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Mr. Wells. We think next year we will pass the billion dollar mark.
The largest portion of that comes from the children and their parents.

DONATIONS OF PRICE-SUPPORTED COMMODITIES

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Mr. MICHEL. On the same train of thought, the school lunch profegram, do I understand this hundred million dollars, includes the

noughly $74 million of donated commodities or exclusive of them?

Mr. MILLER. That is exclusive of the donations of surplus com-
modities.
Mr. MICHEL. All right. In this $74 million of donated items, we

find butter, cheese, dried milk, beans, wheat flour, cornmeal, and rice. oh So there are seven.

Mr. Miller. There could be less and there could be more, Congress-
man. As our inventories fluctuate, that is.
Mr. Michel. Now, are these particular items distributed throughout

the country pretty equally? In other words, take for instance, dairy le products; butter, cheese, and dried milk. Is there a wider distribution

of these in the dairy States of Wisconsin and New York, or does most of theses commodities go to the nondairy States?

Mr. Wells. First of all, Mr. Michel, these items which the CCC has in surplus and is able to donate, we give first priority to the school lunch program in donating them. Secondly, they are donated in response to requests from the State school lunch directors. In other words, we don't tell them you must take this much—they say we would like to have this much-although we do in all fairness have rules as to maximum amounts which we suggest to them as about as much as you can put into a school-lunch program.

Now, your last question let me refer to Mr. Howard Davis, and
see if he knows whether the dairy States request more than the non-
dairy States.
Mr. Davis

. I wouldn't want to be held specifically to this, but there have been cases where the dairy States have requested less of the dairy commodities than some of the other States. But, by and large, it depends on how well the schools are able to utilize the commodities

. And as Mr. Wells has said, we give them whatever they ask for, as long as we have enough to give.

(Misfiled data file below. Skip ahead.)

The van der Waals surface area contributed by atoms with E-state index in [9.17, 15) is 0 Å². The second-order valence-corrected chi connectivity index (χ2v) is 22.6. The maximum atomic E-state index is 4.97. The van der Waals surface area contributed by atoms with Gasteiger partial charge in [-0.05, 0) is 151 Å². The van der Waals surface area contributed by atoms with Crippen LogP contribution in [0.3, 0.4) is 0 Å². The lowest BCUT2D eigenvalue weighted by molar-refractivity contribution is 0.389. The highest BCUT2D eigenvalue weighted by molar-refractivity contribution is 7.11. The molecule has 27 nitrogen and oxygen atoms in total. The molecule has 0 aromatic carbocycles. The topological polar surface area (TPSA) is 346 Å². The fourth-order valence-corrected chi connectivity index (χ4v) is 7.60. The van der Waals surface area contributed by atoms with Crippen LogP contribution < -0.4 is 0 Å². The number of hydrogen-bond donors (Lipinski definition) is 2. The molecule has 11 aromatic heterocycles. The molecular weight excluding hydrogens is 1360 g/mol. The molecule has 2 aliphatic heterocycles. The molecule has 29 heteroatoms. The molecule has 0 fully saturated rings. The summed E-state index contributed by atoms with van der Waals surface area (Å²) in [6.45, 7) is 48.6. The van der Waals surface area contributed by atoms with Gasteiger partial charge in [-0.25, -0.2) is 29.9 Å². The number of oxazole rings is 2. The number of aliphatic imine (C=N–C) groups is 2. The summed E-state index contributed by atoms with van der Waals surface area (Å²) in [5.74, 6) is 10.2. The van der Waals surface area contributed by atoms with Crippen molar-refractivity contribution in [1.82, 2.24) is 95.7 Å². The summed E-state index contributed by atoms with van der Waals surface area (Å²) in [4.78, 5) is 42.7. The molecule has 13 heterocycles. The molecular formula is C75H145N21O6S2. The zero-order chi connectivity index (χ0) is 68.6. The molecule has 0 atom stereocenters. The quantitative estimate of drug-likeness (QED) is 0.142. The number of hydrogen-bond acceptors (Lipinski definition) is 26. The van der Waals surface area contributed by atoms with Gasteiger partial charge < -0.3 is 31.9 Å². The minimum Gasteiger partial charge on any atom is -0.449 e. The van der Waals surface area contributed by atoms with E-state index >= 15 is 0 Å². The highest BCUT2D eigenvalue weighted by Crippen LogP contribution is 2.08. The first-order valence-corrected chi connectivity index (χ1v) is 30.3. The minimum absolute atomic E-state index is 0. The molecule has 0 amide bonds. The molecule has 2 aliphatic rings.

Mr. MICHEL. I would, frankly, expect that someone who is further away from the dairy region would purchase dairy foods through the school lunch program, and get the benefit of cheaper cost by virtue of the Government picking up the tab for the transportation cost. Mr. Wells. There would be a tendency for the children in the dairy region to have more dairy products at home, too.

Mr. MICHEL. Right. Now, would you provide for the record the requests by States of those particular items! Mr. WELLS. You really want the amounts supplied ? Mr. MICHEL. Right. Mr. WELLS. And the number of children and the amount per child? Mfr. MICHEL. Right. Mr. WELLS. We can do that. We will pick a representative period and tell you how much was shipped and about what the participation was per child.

(The information referred to follows:)
Quantity of dairy products distributed to schools, fiscal year 1958

[Thousands of pounds)

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6,676

3,885

647

5, 751
3,804
1, 169
4, 951
4,859

296

2, 862

888

3,510

5,902

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NOTE.-Since data are not availablo on the beginning and ending Inventories of these commodities in
schools in the States, the amounts distributed may not coincide with actual use during the year. The
data by State on number of children participating in the program in the peak month of fiscal year 1958 are
reflected later in this record. Because of lack of comparability in the data, calculations on a per capita
basis have not been made.

Mr. MICHEL. All right. Now, of these items that would be in-
cluded in the $100 million, what is the list of products there? Is that
an elongated list?

to entral receiving points in each State.